Q. How much revenue would be generated by the increase?
A. We estimate that approximately $680,000 in new (net) revenue would be generated in 2004, if the tax increase passes. This figure is based upon the assumption that the current (.5%) tax credit is restored to a full credit (1.5%). The city would lose the funds generated from the .5% tax credit (equaling $750,000). Therefore, the net figure of $680,000 is arrived at by the following process:
Total new income tax created by increase $1,430,000
Lost revenue by restoring tax credit - $ 750,000
Total new net tax revenue for 2004 $ 680,000
Q. Why does the City need this additional revenue?
A. The City requires the extra revenue to maintain our level of services and to provide for the capital improvements that will be needed in the future as demand for those services grow through new residential and business growth. Among the required capital investments we anticipate over the next few years include: the State Route 63 widening project, street resurfacing, parkland development and fire / police equipment replacement. With additional income tax revenue and continued strong industrial growth, we are attempting to minimize the need for future property tax levies to fund future capital improvements.
Q. How do the Police and Fire Departments benefit from this proposed tax increase?
A. Because the Fire and Police Departments represent the majority of general fund spending, the ballot language states that 1/3rd of all future annual income tax revenue shall be designated exclusively for Fire and Police operations (Example: $3,900,000 annual income tax collected = $1,300,000 dedicated to Fire and Police).
Q. Does the 2002 Financial Audit Report have anything to do with the need for the extra revenue?
A. No. As early as 1997, City Council discussed the possibility of seeking a .5% income tax increase from the voters. At that time, we knew our growth was increasing dramatically and new revenue would be required to maintain service levels and fund capital improvements. Over the past eight months, City staff has cut or created savings exceeding $2,300,000 from the 2003 and 2004 budgets without affecting resident services. However, we know we will not have the necessary funds needed to complete the many capital improvement projects the City will require. We will be forced to find new revenue through either an income tax increase or property tax levies.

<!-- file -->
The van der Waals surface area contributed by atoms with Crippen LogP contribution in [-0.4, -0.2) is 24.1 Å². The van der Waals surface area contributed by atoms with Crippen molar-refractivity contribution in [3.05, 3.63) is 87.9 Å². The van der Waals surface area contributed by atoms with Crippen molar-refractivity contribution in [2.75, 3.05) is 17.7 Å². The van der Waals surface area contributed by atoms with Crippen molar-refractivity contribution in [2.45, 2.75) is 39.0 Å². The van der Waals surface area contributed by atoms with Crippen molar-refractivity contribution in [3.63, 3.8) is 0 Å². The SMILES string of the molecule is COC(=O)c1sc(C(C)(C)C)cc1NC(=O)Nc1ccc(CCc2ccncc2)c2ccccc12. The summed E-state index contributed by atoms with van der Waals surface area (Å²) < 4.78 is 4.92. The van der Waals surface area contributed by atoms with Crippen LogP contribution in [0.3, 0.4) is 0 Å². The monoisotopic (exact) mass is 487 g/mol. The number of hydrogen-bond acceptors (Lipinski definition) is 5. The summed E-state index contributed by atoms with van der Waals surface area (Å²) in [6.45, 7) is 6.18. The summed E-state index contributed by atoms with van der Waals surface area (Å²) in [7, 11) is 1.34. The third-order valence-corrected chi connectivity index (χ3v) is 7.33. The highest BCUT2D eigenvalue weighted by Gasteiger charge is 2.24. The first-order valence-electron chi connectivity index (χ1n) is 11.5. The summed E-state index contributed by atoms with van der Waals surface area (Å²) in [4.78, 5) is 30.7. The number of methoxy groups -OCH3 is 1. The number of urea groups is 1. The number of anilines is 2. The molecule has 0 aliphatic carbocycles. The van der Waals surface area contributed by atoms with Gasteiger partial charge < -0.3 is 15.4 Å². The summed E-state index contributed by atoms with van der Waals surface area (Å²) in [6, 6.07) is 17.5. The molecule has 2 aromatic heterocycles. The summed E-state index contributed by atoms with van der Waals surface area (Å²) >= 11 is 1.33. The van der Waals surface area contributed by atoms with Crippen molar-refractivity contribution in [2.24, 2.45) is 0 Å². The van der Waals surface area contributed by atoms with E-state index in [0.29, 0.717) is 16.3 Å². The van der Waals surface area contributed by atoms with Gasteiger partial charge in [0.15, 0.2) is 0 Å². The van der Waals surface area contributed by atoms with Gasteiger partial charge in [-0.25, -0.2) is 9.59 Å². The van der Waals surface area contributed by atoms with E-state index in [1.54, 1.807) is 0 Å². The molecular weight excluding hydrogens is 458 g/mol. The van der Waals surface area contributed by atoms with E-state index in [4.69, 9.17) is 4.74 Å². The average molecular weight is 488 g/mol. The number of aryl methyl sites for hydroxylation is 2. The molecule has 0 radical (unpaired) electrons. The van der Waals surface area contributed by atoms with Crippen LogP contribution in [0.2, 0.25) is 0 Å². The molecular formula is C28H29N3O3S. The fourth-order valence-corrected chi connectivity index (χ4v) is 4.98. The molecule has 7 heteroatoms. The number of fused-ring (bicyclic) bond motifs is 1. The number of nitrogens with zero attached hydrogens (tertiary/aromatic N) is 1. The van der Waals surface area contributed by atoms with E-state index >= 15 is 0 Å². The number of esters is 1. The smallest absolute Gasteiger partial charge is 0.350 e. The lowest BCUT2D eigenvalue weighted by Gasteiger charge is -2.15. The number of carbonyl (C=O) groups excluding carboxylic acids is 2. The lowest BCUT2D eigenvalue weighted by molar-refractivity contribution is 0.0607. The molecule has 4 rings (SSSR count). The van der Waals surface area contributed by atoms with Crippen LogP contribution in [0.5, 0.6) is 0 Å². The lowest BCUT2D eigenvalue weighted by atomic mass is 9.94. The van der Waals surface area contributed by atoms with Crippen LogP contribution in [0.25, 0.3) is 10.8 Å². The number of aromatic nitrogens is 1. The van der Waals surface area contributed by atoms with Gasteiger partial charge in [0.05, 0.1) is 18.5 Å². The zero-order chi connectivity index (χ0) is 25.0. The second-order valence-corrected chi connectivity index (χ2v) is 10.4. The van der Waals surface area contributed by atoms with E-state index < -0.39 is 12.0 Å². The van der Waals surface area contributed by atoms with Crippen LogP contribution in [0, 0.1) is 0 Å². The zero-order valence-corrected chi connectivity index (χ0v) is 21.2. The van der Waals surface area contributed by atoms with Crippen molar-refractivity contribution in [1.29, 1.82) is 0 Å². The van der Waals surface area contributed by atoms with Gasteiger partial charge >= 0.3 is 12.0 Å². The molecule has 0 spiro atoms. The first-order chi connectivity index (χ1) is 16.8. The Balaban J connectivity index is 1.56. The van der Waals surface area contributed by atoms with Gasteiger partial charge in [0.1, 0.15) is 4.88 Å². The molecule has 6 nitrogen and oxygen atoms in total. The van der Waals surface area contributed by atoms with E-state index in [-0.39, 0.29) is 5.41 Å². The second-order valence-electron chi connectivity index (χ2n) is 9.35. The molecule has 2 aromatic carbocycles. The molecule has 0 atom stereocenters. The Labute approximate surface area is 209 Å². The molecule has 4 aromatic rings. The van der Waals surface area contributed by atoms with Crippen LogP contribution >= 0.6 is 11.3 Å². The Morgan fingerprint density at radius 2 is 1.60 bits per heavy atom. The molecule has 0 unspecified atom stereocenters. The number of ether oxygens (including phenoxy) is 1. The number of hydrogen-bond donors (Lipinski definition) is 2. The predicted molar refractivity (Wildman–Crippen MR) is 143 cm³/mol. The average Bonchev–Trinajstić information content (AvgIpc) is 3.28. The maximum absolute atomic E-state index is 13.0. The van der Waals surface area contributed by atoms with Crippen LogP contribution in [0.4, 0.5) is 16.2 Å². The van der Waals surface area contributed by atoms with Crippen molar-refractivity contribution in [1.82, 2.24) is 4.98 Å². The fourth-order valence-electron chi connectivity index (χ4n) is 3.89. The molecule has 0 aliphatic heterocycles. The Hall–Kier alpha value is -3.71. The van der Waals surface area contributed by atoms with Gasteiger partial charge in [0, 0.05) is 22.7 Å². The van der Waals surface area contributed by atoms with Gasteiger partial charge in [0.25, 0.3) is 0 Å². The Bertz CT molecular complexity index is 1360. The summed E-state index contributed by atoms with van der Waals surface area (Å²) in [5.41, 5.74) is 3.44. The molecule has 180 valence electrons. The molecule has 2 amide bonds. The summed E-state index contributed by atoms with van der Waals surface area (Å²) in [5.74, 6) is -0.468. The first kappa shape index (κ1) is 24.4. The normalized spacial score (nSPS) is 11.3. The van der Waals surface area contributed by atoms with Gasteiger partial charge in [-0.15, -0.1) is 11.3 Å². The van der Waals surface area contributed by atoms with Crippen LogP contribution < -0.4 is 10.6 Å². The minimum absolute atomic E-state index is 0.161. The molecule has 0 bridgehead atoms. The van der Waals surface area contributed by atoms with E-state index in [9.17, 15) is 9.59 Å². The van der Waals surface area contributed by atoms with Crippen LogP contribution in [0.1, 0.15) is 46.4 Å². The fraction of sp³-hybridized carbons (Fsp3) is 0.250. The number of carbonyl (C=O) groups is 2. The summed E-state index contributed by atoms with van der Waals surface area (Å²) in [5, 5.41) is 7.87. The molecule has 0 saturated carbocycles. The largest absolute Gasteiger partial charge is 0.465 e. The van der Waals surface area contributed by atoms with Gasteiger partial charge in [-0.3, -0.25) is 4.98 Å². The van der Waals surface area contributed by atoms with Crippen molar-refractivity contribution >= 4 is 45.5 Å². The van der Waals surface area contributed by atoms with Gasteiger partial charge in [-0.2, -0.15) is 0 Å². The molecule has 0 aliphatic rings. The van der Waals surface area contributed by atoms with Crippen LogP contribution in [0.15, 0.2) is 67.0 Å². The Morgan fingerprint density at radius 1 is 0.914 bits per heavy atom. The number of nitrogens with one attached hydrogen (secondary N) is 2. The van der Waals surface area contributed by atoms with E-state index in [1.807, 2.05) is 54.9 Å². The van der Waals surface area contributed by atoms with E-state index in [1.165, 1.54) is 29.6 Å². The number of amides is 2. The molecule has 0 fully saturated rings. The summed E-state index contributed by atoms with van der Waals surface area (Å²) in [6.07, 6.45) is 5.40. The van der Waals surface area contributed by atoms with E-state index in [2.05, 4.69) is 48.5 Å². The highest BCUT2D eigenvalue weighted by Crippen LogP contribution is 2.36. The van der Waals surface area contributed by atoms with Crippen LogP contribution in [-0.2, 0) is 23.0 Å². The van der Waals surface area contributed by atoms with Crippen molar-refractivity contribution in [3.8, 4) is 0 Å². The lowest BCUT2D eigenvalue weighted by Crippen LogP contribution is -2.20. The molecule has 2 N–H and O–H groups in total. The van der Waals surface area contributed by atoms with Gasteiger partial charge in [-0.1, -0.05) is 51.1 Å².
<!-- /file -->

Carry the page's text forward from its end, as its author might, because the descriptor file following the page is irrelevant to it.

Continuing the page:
Q. What is the City doing to correct the issues raised in the recent 2002 Audit Report?
A. The current administration has made significant changes over the past several months to correct most of the issues raised in the 2002 Audit Report. The actions include:
- Implementation of an independent Audit Committee beginning with the review of the current 2002 Audit.
- City Council is provided with the City’s cash reconciliation, year-to-date and budget-to-actual spreadsheets within three weeks of the prior reporting month.
- A third member of City Council was added to the Council Finance Committee.
- Staff intends to propose amendments to the City’s Administrative Code to mandate certain financial reporting requirements by the City Manager to further insure all pertinent information is transmitted to City Council in a timely manner.
- A semi-annual appropriations budget review between Staff and Council has been implemented.
- Staff has facilitated Audit Conferences with City Council and the Auditor so the annual Audit Report is directly relayed to City Council by the Auditor performing the review.
- The City will continue to review and enhance its budgetary procedures from the input received from the Audit Committee, Staff, City Council and the Auditors.